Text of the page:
As the most prevalent greenhouse gas found on earth, carbon dioxide (CO2) has many applications from medical uses, to food processing, to beverage carbonation, and to a wide range of industrial uses.
Today, there is an interesting twist in agriculture, where cannabis, being a premium crop, has what some claim to have significant medical and health value and is therefore a growing market for the commodity.
CO2 is increasingly being used for crop growth enhancement inside closed greenhouses; as well as applications in the fields, for growth enhancement. Beyond the application for growth enhancement of cannabis crops, is supercritical extraction of essential oils from cannabis, which is used in rather expensive proprietary agents, again claimed to have pharmacological value. This is an interesting twist in fate; what was once an illegal crop in some markets, is now legal, under the guise of a medical agent. Such major growth is taking place in California, Canada, Arizona, New Mexico, and Massachusetts, to name a few places. Growers and processors of the products are generally rather obscure, in terms of locating and identifying their presence and output.
Beyond this specific crop, various essential oils are extracted from other crops, via supercritical CO2, which are also used for homeopathic treatments. Certain essential oils are thought to have medicinal properties. As for the solvent used in supercritical extraction, CO2 is a non-toxic, non-residue, natural means of achieving this process, compared to hexane and other hydrocarbons, which can leave a residue in the essential oil product.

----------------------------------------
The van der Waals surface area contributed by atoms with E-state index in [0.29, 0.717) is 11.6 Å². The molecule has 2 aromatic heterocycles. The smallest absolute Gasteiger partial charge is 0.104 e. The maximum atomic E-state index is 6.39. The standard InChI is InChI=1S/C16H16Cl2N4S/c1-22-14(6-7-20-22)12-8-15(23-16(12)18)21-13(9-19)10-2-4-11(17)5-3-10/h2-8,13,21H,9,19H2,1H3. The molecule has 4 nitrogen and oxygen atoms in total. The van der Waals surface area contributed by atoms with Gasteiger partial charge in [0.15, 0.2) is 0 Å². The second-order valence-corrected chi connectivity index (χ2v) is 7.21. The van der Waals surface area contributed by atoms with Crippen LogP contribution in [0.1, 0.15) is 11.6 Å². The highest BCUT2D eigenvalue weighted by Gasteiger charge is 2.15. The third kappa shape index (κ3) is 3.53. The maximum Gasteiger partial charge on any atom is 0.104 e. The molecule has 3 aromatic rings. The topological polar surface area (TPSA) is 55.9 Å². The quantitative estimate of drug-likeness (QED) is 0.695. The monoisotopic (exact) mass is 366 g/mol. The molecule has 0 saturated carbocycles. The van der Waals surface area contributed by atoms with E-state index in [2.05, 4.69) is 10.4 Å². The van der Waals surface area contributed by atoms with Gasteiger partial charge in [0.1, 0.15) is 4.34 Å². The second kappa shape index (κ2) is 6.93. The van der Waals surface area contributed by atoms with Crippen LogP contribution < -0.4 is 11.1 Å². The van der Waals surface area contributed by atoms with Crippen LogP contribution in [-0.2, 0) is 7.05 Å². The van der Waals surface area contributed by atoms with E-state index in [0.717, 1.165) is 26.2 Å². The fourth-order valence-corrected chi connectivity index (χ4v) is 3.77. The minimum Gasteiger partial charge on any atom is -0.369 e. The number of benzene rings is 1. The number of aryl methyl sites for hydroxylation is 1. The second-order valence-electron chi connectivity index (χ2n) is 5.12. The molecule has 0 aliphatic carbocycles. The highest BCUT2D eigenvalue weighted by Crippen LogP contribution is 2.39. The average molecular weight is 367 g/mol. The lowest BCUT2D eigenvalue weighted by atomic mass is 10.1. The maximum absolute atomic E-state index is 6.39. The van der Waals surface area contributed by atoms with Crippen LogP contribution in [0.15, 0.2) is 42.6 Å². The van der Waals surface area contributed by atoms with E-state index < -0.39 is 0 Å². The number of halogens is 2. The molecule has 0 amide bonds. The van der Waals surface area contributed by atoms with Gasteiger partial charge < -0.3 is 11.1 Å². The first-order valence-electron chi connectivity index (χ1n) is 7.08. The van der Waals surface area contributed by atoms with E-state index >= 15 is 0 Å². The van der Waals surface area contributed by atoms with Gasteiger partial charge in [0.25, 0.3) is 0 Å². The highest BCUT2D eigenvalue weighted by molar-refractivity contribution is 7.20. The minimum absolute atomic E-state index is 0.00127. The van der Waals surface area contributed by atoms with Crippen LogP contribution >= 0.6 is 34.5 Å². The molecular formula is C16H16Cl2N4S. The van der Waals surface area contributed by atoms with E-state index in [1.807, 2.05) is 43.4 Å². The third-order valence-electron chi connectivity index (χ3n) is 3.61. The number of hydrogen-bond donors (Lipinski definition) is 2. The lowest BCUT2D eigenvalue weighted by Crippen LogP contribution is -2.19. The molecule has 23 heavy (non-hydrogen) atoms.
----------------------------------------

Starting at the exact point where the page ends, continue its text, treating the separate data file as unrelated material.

As to new claims for cosmetic surgical techniques, there are claims where CO2 is used in lieu of Botox and skin fillers. These treatments are often called carboxytherapy, ranging from improving skin texture to opening pores, on to destroying fat cells – all achieved via CO2 injection by a specialist. The techniques claim to open closed pores, and dilate blood vessels among other things, leading to improvements to saggy skin, and help to regrow hair. This is an interesting take on CO2 and over time, I guess we will see how much traction this application gains.
As for the specific grade of CO2 which is noted for medical applications, this would be USP grade (a reference to the US Pharmacopeia), which is expensive to produce and governed by a strict protocol, which are stringent production assay and quality assurance requirements. The product is generally refined at strategic locations, where companies such as Linde US has designated specific US locations to produce this product, which covers their marketing presence. USP standards are used globally, in over 130 countries, for medical applications.
The earliest of medically defined applications were for use as a respiratory stimulant; and for use in the enlargement of body cavities during certain surgical procedures, particularly in cases such as endoscopy. Another interesting application is to enlarge blood vessels, in a controlled setting.
I have personally had a wart removed via cryogenics, an experience which was not unpleasant, with outstanding results. Further, on a personal level, I took my dog into the veterinary ophthalmologist for the removal of a growth on and under the eye lid, an extremely delicate experience, removed cryogenically as well. Although these two procedures were accomplished by liquid nitrogen, similar specific applications could occur via CO2. This is a function of what the medical specialist has available and is willing to use; sometimes liquid nitrogen is more commonly found in such settings, and preferred due to achieving lower freezing temperatures.